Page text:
Anadama Lemon Rye -- memory of an old hippy
Back in the early 70s, when I was still recovering from working night shift in a hamburger roll factory and WOULD NOT make bread at home in protest, I lived with a friend who made what she called "Anadama Lemon Rye." This is a reasonable approximation. Anadama bread is a New England tradition and has cornmeal in it. This version adds rye, whole wheat, and lemon zest.
It makes the house smell wonderful when it's baking -- an added bonus. It's a nice, moist, slightly sweet, and aromatic bread, great for ham sandwiches, PB&J or just plain. This is a little heavy on the cornmeal for a traditional anadama because I like the slightly grainy texture that gives.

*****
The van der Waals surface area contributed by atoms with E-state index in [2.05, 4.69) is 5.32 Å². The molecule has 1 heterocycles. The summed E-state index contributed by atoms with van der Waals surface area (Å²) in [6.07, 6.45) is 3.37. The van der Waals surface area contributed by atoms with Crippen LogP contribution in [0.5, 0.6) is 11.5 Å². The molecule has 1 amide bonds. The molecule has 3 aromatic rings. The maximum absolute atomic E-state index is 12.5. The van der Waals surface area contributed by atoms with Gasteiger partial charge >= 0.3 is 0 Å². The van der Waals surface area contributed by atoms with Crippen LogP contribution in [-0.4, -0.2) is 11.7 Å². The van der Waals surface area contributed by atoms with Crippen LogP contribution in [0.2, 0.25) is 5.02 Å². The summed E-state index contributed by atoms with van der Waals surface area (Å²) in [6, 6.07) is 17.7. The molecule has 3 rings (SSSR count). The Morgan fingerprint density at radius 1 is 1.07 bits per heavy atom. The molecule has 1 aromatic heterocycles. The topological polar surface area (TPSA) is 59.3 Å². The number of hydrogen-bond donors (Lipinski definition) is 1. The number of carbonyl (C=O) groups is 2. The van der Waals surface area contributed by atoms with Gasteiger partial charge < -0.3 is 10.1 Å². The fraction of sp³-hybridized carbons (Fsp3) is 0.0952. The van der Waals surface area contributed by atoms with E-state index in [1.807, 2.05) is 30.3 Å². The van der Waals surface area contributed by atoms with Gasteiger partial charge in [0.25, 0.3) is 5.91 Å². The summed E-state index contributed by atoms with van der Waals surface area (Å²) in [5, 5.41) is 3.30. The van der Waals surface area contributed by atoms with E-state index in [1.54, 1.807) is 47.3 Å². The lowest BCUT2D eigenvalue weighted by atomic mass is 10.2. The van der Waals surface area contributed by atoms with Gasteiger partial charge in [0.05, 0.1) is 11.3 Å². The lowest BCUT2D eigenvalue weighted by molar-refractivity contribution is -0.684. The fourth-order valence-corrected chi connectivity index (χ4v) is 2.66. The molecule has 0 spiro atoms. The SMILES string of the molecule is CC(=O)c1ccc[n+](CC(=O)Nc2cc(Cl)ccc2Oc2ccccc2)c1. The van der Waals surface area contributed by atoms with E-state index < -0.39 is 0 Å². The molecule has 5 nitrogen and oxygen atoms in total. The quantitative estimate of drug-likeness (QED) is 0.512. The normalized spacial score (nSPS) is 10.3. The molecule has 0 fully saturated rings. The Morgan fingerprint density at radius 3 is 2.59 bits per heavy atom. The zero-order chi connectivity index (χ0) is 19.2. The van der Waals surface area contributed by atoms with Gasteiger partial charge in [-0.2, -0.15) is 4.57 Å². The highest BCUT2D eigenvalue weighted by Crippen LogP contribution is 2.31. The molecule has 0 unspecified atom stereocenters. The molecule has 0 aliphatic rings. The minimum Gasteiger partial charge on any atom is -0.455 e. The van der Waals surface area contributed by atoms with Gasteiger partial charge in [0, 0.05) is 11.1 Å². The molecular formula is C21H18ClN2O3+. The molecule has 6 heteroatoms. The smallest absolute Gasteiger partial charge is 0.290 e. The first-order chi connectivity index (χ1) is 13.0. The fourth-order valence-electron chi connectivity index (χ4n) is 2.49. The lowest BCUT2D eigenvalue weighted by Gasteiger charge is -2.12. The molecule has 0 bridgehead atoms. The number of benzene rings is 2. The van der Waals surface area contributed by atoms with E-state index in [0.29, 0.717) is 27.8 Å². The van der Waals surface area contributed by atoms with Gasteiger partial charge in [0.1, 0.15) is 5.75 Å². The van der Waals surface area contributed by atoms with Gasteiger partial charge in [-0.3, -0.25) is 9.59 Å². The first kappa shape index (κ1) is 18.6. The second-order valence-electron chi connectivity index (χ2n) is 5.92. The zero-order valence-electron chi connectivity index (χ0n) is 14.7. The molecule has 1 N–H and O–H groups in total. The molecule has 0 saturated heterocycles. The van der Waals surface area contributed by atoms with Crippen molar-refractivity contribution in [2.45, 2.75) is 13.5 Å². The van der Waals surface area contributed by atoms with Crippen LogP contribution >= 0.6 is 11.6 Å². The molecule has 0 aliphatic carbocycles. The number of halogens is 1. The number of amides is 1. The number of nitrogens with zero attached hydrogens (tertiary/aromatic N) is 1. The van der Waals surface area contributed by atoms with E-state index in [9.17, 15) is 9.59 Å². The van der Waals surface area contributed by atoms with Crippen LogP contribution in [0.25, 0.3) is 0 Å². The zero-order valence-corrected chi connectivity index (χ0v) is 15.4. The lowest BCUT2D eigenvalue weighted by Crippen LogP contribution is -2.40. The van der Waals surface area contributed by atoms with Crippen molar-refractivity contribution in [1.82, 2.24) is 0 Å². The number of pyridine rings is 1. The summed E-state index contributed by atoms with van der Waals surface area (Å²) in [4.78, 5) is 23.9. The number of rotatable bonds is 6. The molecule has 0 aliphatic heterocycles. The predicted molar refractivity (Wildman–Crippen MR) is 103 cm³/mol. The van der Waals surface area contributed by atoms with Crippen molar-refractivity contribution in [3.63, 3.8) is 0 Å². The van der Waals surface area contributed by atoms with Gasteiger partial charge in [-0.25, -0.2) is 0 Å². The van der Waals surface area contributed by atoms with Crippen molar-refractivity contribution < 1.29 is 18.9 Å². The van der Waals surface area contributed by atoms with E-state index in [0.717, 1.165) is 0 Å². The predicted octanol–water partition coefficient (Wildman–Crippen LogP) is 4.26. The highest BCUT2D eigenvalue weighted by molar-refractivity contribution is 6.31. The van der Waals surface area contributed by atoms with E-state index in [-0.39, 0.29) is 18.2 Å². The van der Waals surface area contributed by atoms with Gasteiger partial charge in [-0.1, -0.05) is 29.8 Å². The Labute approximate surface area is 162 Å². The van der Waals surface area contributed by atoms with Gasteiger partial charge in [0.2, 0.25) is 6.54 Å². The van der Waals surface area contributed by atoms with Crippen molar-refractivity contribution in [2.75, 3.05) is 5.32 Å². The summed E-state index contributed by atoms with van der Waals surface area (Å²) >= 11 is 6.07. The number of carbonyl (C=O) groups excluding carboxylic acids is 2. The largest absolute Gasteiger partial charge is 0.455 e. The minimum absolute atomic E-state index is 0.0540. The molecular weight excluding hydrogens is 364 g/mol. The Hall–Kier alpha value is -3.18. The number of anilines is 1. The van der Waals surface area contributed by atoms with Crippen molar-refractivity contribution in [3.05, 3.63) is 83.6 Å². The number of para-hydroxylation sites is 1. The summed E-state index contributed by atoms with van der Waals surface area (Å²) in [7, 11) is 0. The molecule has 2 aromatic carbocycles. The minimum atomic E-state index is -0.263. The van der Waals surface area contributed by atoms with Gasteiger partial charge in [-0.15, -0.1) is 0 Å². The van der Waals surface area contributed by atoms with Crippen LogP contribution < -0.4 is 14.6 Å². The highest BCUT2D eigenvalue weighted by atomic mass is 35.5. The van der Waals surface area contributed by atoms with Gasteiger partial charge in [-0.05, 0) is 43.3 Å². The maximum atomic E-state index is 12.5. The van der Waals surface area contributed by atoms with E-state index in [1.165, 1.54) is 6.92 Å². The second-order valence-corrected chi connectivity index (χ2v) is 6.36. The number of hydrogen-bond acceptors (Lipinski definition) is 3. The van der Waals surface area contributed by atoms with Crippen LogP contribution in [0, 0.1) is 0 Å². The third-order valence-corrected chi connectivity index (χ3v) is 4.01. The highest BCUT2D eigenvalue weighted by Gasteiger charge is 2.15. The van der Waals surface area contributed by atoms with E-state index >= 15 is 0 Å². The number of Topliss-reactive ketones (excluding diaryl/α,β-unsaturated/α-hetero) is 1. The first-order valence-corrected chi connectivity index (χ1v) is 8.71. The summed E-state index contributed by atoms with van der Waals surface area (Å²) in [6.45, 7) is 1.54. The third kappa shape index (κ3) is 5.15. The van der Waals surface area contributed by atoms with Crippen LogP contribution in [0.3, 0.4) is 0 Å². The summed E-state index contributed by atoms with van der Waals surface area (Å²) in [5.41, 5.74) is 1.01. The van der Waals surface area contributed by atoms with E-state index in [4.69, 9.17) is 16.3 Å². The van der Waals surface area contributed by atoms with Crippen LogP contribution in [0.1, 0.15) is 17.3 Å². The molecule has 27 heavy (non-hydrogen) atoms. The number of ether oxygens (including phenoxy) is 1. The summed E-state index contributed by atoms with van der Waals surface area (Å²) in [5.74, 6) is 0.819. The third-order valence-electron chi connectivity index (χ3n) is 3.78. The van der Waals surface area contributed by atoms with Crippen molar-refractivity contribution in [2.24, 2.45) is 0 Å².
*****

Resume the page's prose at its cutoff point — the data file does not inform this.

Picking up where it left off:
Sliced while still a little warm:
The basic formula is
300g bread flour, 100g whole wheat flour, 100g rye flour, 100g cornmeal (total 600g)
12g salt, 8g yeast, finely grated zest of 1 lemon
40g molasses stirred into 380g water (total 420g or 70% hydration)
Stretch-and-fold is my new best friend so I mixed the dry ingredients, stirred in the molasses water, and let it sit for 50 minutes. At that point I did one stretch-and-fold and let it sit another 50 minutes. I did a second stretch-and-fold/50 minute wait. Then I shaped and scored it and let it sit 30 minutes while I preheated the oven. It was cooked on parchment paper on hot tiles at 400F for 35 minutes to an internal temperature of 210F.
Next time, I'll not score it until a little later in the process so it doesn't spread so much. Maybe it's time to break down and start using a couche for proofing saggy dough. ;-)